We need bold goals and ambition again!

On May 25, 1961, John F. Kennedy, in his speech, set the goal of bringing the first man safely to the moon and back within the next 10 years. On July 20, 1969, less than a decade later, Neil Armstrong was finally the first man to set foot on the moon and the goal, which at the time was considered almost impossible, was achieved. This was only possible because there were ambitious people who not only talked, but tackled things, solved problems and looked ahead.

Even today there are ambitious goals to which we could commit ourselves. How would it be, for example, to have the first aircraft in 10 years’ time that does not use fossil fuels? Such a goal would be no less ambitious than the Apollo mission – but possible.

But it lacks courage and motivation to face the difficult or even impossible. Instead of doing something practical and setting ambitious goals, people talk, debate, philosophize and fight their egos. Today, innovations are often little more than coffee being reboiled for the tenth time. Yet many drink, but fewer question this bitter brew.

But even today there are companies that consciously break new ground and try the impossible. One example of this is SpaceX, a company that has dedicated itself to the goal of producing reusable rockets and is now doing quite well. But this was only possible because there was courage and people never lost sight of the goal despite many failures.

Often safety considerations certainly play a major role. Many companies prefer to take the safe short-term route and make sure they make a profit rather than embark on long, uncertain adventures.To a certain extent this is understandable and is also part of corporate responsibility. But without any risk you run the danger of oversleeping progress in the long run and getting into critical turbulences.

Half-hearted innovation brainstorming sessions and projects where the adventure is brought to the open-plan office for a few hours a year are not enough to solve this problem.

It is no secret that a lot of time is wasted in companies nowadays. Every year millions of valuable hours go down the drain. Instead of trying out a bold idea, people spend hours working on meaningless reports, embellishing PowerPoint presentations and having philosophical debates in meetings.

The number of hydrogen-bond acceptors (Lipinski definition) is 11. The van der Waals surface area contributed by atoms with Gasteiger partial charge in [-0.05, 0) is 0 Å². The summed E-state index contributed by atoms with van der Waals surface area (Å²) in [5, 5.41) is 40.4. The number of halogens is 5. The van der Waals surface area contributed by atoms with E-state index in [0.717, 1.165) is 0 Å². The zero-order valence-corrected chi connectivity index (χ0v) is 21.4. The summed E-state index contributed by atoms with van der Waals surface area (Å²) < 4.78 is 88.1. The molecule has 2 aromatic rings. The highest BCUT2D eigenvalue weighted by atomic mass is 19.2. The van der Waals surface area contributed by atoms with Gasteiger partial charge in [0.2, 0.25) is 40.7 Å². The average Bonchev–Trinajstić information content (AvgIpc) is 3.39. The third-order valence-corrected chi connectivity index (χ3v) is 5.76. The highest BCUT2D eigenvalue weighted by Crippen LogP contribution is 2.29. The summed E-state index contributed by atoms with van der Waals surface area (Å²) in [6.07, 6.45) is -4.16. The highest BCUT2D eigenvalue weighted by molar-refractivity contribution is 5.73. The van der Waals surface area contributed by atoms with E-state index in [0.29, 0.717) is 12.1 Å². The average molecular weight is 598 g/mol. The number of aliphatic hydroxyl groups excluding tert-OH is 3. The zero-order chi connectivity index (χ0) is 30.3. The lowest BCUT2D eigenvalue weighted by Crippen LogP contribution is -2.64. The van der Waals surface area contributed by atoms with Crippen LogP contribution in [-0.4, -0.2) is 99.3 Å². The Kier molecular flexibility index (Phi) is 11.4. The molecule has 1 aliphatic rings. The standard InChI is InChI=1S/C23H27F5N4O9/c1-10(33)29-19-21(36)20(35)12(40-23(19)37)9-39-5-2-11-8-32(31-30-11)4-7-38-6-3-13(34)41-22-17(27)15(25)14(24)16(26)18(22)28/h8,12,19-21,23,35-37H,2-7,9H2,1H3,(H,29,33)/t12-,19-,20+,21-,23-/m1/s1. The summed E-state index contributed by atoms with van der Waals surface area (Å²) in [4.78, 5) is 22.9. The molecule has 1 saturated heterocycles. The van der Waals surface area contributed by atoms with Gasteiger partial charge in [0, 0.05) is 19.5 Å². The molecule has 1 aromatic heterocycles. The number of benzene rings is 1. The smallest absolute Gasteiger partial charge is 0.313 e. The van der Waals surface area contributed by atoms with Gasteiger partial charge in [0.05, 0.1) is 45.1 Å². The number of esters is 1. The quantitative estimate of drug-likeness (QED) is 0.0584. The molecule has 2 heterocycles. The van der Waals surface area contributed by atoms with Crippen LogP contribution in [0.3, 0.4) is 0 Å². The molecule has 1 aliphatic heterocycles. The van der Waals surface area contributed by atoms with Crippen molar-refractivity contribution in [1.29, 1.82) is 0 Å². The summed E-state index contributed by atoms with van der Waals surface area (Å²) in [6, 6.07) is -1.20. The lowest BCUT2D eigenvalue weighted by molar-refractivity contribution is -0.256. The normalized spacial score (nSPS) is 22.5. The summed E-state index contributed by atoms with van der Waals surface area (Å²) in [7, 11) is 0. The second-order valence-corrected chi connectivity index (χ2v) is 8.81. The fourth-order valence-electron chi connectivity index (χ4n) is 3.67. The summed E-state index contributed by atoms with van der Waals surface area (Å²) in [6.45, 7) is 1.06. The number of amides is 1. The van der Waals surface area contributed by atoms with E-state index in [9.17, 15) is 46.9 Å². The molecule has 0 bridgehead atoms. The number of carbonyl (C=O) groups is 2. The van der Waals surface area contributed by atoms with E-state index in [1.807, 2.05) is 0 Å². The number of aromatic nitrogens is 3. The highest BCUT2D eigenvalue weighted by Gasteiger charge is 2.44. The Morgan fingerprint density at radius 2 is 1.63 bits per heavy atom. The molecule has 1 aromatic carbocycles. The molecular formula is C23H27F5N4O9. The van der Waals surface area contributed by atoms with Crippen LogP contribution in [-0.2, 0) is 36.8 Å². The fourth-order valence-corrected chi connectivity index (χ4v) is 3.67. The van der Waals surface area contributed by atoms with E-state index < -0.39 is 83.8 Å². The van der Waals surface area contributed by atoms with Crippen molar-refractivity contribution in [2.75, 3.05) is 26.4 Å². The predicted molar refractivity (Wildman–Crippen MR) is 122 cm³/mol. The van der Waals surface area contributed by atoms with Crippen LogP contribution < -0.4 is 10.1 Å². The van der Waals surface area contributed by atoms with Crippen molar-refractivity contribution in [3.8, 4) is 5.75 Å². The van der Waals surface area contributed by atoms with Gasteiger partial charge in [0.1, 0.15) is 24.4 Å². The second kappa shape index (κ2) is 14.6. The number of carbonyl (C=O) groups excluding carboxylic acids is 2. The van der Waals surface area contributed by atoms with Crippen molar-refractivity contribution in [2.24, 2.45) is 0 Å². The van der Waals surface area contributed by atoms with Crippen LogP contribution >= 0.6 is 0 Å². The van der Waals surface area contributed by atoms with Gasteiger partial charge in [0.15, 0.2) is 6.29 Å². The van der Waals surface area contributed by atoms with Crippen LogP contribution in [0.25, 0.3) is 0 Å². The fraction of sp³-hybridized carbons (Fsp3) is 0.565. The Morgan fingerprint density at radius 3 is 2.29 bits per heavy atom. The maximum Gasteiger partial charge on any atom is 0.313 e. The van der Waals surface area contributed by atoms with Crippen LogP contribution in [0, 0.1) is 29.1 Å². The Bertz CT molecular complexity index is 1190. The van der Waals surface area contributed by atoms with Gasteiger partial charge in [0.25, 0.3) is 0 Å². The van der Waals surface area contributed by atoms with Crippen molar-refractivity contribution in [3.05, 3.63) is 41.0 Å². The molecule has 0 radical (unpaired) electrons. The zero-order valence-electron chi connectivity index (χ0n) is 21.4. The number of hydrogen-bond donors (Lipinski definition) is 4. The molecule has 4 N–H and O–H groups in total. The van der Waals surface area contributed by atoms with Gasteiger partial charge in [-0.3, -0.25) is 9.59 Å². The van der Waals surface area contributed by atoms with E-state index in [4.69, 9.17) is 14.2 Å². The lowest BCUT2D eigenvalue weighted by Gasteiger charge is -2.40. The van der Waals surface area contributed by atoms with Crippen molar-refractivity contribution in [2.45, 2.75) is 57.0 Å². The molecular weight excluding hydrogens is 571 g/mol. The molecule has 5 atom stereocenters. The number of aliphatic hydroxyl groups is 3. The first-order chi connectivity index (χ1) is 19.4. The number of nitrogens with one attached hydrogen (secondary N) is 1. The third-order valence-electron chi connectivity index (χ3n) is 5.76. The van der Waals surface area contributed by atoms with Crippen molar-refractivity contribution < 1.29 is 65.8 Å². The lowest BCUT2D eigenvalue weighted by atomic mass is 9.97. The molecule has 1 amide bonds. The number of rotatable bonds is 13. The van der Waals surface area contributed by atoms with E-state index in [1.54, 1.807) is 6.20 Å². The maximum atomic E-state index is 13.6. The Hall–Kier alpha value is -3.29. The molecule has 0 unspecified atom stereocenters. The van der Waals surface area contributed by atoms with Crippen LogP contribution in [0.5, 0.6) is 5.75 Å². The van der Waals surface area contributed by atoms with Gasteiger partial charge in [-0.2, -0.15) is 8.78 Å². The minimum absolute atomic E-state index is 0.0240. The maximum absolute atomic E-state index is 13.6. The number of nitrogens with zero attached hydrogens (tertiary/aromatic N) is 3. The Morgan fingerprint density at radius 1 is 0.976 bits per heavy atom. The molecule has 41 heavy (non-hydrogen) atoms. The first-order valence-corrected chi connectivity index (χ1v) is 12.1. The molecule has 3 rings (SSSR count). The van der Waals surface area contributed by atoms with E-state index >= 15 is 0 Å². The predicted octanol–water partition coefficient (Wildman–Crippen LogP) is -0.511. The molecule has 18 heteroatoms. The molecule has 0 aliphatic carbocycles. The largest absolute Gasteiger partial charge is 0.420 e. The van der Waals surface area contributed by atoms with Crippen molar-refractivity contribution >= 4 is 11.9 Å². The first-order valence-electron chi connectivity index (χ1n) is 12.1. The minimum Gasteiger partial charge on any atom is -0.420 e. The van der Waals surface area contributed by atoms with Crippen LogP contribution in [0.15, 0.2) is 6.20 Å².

An important basic requirement is that people not only have to work to rule, but also have the freedom to try something new. The second prerequisite is to offer people motivation for success. After all, who wants to embark on an adventure without being adequately rewarded when they succeed?

But there is a lack of courage and motivation to tackle the difficult or even impossible

It is much easier for the self-employed, because discipline can create freedom and, if successful, there is no uncertainty that you will benefit from it yourself. But even among the self-employed, motivation for a new adventurous mission must be kindled.

What is also missing are more people who inspire and give courage again. Why don’t we start to show the children in schools that the impossible can also be possible?

In 2019 young pupils and students protested many Fridays for a better future. They spend countless hours together on the streets, appealing to the already deaf politics. So wouldn’t it be a better idea to stay away from the classroom and start concrete projects that really change things for the future? That this is possible is shown for example by the 20-year-old Dutchman Boyan Slat who is freeing the oceans from plastic.

Another reason why there is so little courage nowadays is that failure is still stigmatised. This stigmatisation begins at school, where children live in fear in the face of exams. The same applies later in working life, where failure is not exactly career-enhancing – even though it is precisely those who are eager to experiment who are probably the most valuable people in the whole company.

Ultimately, it is therefore up to the individual to take courage and embark on an adventure. Because history also shows us that many great ideas did not come from the collective, but had their origins in individual people.

Everything is possible! Hooray for the brave!

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